On Wednesday morning, June 6, a 55-year-old man died while swimming in the Atlantic Ocean off Cape Hatteras National Seashore. Resuscitation measures attempted by an unrelated bystander and emergency responders were unsuccessful.

The victim, who visiting from Benson, North Carolina, was first observed on a small sandbar approximately 50 yards from the beach, south of the Frisco Day Use Area.

An unrelated male bystander, after hearing a call for help from the individual’s family, entered the water and attempted to provide assistance. Before the male bystander was able to reach the sandbar, the 55-year-old-male, who did not have a flotation device, was swept away from the sandbar by what may have been a rip current.

The male bystander retrieved the individual after his body returned closer to the shore. Once the male bystander brought the individual back to the beach, an unrelated female bystander attempted compression CPR.

Dare County Emergency Medical Services, Dare County Sheriff’s Office, Hatteras Island Rescue Squad, and Seashore Rangers responded to the incident and continued the bystander’s initial resuscitation efforts.

This is the second swimming-related fatality off the Seashore this year, and second within the last four days. There were seven swimming-related fatalities in 2017 and eight in 2016.

“My thoughts are with the victim’s family and friends after this tragic event,” National Parks of Eastern North Carolina Superintendent David Hallac said in a press release.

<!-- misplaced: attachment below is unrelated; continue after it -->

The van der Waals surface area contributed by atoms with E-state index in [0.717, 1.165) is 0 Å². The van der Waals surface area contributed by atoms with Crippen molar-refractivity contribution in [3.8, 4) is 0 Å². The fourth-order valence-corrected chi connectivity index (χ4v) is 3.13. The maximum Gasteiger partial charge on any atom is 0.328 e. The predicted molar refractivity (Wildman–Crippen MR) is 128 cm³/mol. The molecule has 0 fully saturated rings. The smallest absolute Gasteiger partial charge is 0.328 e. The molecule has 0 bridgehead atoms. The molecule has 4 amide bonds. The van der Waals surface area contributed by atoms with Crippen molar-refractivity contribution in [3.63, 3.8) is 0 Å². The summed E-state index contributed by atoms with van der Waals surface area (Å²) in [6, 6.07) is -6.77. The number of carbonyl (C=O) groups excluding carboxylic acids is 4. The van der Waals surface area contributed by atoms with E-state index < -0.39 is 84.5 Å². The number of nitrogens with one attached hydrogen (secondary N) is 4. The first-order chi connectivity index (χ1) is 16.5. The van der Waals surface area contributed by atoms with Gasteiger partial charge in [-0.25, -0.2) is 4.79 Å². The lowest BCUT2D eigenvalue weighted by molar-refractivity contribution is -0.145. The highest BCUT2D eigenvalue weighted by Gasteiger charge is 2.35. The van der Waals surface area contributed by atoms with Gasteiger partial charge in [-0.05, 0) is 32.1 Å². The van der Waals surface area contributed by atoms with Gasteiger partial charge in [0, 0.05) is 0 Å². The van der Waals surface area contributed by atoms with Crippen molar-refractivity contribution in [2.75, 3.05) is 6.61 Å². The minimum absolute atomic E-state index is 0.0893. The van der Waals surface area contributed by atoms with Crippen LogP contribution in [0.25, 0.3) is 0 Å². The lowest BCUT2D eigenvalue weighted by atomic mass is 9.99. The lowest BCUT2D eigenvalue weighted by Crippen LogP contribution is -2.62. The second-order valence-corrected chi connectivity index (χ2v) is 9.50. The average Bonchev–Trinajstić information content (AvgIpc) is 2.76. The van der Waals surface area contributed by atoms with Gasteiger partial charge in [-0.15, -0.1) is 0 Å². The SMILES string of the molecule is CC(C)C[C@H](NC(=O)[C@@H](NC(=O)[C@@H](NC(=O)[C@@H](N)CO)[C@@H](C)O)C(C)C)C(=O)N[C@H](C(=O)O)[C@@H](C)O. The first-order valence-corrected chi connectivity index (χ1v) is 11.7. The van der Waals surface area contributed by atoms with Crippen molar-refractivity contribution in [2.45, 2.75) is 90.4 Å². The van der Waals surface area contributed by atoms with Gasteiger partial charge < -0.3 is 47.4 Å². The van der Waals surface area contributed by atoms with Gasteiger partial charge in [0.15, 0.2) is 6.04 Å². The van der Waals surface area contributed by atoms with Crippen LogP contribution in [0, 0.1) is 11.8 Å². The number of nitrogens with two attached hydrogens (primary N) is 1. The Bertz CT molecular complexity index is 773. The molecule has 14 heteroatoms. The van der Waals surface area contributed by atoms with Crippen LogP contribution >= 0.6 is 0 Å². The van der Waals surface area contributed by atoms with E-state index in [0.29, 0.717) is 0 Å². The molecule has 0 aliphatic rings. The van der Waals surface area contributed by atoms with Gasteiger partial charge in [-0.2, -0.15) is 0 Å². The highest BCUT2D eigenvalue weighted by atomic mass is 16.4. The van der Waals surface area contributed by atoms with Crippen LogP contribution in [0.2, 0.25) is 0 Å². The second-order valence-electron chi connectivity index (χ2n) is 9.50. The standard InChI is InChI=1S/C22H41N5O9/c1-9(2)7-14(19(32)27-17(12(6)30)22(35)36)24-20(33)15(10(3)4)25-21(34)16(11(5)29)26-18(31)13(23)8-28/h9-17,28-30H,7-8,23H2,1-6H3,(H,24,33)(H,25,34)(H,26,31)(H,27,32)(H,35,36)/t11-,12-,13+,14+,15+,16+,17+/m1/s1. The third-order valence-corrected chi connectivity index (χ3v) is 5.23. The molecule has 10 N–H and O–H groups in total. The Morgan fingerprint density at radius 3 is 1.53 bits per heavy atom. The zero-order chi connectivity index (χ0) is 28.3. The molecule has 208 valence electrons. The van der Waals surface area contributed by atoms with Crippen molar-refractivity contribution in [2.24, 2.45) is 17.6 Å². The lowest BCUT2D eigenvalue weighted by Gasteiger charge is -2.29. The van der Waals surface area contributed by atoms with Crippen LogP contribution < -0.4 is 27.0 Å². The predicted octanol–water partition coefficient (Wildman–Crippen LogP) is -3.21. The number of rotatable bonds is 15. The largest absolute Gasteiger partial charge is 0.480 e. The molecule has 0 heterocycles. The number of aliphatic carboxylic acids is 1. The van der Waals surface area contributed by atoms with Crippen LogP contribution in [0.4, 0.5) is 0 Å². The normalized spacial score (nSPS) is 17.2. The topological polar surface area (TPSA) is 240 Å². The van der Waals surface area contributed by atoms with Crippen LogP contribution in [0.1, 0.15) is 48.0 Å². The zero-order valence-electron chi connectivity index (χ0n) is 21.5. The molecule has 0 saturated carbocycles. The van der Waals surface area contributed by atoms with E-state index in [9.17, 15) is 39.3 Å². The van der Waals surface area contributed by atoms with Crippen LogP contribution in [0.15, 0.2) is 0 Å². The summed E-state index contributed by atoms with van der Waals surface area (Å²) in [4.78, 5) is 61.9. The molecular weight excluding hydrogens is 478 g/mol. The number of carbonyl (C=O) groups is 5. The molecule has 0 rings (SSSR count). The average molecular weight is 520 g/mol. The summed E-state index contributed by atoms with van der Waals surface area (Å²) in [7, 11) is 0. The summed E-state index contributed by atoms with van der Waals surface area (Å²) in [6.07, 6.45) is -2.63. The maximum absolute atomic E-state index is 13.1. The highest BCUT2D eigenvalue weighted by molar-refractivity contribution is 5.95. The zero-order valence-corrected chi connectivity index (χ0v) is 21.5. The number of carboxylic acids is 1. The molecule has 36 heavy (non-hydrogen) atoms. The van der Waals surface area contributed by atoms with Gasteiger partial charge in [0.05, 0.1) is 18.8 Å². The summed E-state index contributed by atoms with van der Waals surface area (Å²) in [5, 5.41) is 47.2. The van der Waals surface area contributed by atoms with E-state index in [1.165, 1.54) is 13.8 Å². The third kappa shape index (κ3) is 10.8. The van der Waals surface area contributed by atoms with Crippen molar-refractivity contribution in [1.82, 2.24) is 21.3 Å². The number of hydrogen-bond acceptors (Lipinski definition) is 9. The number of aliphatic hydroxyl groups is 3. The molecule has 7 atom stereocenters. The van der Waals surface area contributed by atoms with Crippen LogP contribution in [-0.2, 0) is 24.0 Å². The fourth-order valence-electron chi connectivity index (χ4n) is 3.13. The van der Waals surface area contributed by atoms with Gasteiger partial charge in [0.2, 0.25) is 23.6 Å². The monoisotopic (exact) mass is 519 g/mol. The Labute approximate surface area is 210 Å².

The waters off seashore beaches often produce powerful waves and dangerous rip currents. The Seashore strongly urges all swimmers to obtain information about rip currents and swimming safety before entering the Atlantic Ocean. Rip current safety information is available at Seashore visitor centers, on its social media accounts, on NOAA's website at  ripcurrents.noaa.gov, on the National Weather Service's rip current forecast website at weather.gov/beach/mhx, and on signs located at a number of Seashore parking lots and beach walkways.

The seashore has partnered with multiple local and national agencies to spread public safety messages on social media about ocean safety using the hashtag #LoveTheBeachRespectTheOcean.

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